The skewness map describes the asymmetric deviations of the LOSVD from a Gaussian (van der Marel & Franx 1993; Gerhard 1993). It clearly shows the different morphological structures of FCC 170. An anticorrelation of h3 with respect to the mean velocity is usually associated with disk-like components (e.g., Krajnović et al. 2008; Guérou et al. 2016). It indicates in Fig. 2 the positions where the thin and the nuclear disks are located. It also confirms that the box/peanut shape corresponds to a bar viewed edge on, by showing a correlation with the mean stellar velocity (e.g., Bureau & Athanassoula 2005). It indicates the region where this bar dominates the kinematics. In the kurtosis map in Fig. 2, the different structures are barely visible. Positive values, related to a LOSVD with a narrower symmetric profile than a pure Gaussian (van der Marel & Franx 1993; Gerhard 1993), are predominant in the box/peanut region and negative values in the (thin) disk region.

5.2. Mass-weighted stellar-population maps

From the mass weights given by pPXF to the different SSP models, it is possible to reconstruct age, total metallicity [M/H] and abundance [Mg/Fe] of the stellar populations building the galaxy. Each SSP model corresponds to a combination of these three properties, therefore the weights indicate the importance of each combination in each individual bin. By averaging the different populations making up each bin, with their respective weights, we obtained the mean quantities plotted in Fig. 3. Uncertainties on the stellar-population parameters are given in Appendix A.

thumbnail Fig. 3.

Maps of the stellar populations of FCC 170. From top to bottom panels: mean age, total metallicity [M/H] and [Mg/Fe] abundance. The discarded bins and the position of the two MUSE pointings are plotted in gray. A scale bar on bottom-left of each map indicates the correspondence with physical units.

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From the age map in the upper panel of Fig. 3, we learn that FCC 170 is overall old, with relatively small variations of age generally in the range between ∼8 and ∼14 Gyr. For this reason, it is difficult to clearly distinguish the different structures in this age map. It is barely possible to recognize the oldest very central region and the youngest thin disk, while some thick disk bins look surprisingly younger. However, the transitions between the different structural components are well visible in the mean metallicity map, in the middle panel of Fig. 3. A prominent X-shaped feature is traced by the metal-rich stars of the edge-on bar (solar/supersolar metallicities), with the even more metal-rich nuclear disk in the center. The most metal-rich region appears to be the thin disk, with no prominent radial gradient similarly to what has been found in the Milky-Way inner thin disk (Fragkoudi et al. 2017a). The thin disk of FCC 170 exhibits a metallicity flaring in the outer part and touches the thick disk region (10 arcsec above the midplane) still with high metallicity. The thick disk displays rather subsolar metallicities in its inner part. In the outer part, a radial metallicity gradient is plainly visible in the map. This could be related to the thin disk flaring, mixing more metal-rich populations, associated to the thin disk, with the most metal-poor, belonging to the thick disk.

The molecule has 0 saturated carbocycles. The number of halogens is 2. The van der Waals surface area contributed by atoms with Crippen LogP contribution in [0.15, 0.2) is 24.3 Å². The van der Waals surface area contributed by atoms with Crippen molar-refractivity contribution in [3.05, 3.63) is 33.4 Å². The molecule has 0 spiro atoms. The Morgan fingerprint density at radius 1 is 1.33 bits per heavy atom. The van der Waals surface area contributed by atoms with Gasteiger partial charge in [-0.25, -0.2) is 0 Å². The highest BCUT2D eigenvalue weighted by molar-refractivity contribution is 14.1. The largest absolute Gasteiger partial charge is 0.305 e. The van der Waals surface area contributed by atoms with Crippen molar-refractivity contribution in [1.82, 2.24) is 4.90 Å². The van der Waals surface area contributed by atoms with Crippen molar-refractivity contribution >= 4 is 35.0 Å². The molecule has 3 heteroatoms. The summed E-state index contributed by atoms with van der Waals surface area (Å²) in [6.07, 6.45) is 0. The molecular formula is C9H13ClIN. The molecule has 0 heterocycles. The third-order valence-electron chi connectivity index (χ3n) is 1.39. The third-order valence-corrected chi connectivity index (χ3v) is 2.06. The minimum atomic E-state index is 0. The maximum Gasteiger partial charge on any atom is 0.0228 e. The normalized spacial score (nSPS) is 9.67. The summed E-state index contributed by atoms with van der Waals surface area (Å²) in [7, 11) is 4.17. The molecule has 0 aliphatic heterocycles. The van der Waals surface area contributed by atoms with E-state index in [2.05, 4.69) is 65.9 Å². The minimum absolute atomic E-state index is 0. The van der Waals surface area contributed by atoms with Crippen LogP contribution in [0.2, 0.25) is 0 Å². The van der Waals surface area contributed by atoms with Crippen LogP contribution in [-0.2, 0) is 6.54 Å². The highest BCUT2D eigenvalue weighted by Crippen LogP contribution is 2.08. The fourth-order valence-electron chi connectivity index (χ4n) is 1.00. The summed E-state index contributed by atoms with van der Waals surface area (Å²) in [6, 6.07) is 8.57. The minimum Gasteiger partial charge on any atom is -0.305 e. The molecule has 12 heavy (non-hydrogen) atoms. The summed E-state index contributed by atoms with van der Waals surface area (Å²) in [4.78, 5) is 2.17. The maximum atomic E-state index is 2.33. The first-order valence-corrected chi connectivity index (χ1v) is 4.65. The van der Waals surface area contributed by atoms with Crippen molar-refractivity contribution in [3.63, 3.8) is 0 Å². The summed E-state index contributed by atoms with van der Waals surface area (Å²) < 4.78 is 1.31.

In spite of having only two possible values of [Mg/Fe] in the SSP models, averaging them by their respective weights assigned by pPXF we obtained average [Mg/Fe] values in the full range between 0.0 and 0.4 dex. Several structures are also easily visible in the map of the mean abundance of [Mg/Fe]. In the bottom panel of Fig. 3, the X-shape is suggested by the distribution of bins with [Mg/Fe] in the range between ∼0.05 and ∼0.10 dex. The less α-enhanced tiny nuclear disk is clearly visible. The thin disk appears as the least α-enhanced component, with slightly supersolar values of [Mg/Fe], and a potential flaring connecting to the more [Mg/Fe]-enhanced outer thick disk. The most α-enhanced region is certainly the inner thick disk, with a difference of about 0.30 dex with respect to the thin disk.